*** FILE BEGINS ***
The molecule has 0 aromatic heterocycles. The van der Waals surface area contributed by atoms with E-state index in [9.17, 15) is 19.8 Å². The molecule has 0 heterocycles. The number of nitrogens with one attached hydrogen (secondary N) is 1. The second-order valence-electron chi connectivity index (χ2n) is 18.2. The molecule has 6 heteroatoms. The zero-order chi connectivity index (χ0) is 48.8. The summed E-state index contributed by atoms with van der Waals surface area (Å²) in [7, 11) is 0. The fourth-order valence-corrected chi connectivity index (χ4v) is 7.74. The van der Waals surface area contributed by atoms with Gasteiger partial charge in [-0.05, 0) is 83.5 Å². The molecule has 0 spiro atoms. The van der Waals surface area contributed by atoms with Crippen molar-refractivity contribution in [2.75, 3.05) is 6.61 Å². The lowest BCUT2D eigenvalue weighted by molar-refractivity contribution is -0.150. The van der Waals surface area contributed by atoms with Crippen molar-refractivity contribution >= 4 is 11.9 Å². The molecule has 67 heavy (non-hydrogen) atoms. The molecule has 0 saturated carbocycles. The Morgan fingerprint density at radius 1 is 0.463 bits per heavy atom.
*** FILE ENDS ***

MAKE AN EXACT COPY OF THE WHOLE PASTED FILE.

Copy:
The molecule has 0 aromatic heterocycles. The van der Waals surface area contributed by atoms with E-state index in [9.17, 15) is 19.8 Å². The molecule has 0 heterocycles. The number of nitrogens with one attached hydrogen (secondary N) is 1. The second-order valence-electron chi connectivity index (χ2n) is 18.2. The molecule has 6 heteroatoms. The zero-order chi connectivity index (χ0) is 48.8. The summed E-state index contributed by atoms with van der Waals surface area (Å²) in [7, 11) is 0. The fourth-order valence-corrected chi connectivity index (χ4v) is 7.74. The van der Waals surface area contributed by atoms with Gasteiger partial charge in [-0.05, 0) is 83.5 Å². The molecule has 0 spiro atoms. The van der Waals surface area contributed by atoms with Crippen molar-refractivity contribution in [2.75, 3.05) is 6.61 Å². The lowest BCUT2D eigenvalue weighted by molar-refractivity contribution is -0.150. The van der Waals surface area contributed by atoms with Crippen molar-refractivity contribution >= 4 is 11.9 Å². The molecule has 67 heavy (non-hydrogen) atoms. The molecule has 0 saturated carbocycles. The Morgan fingerprint density at radius 1 is 0.463 bits per heavy atom.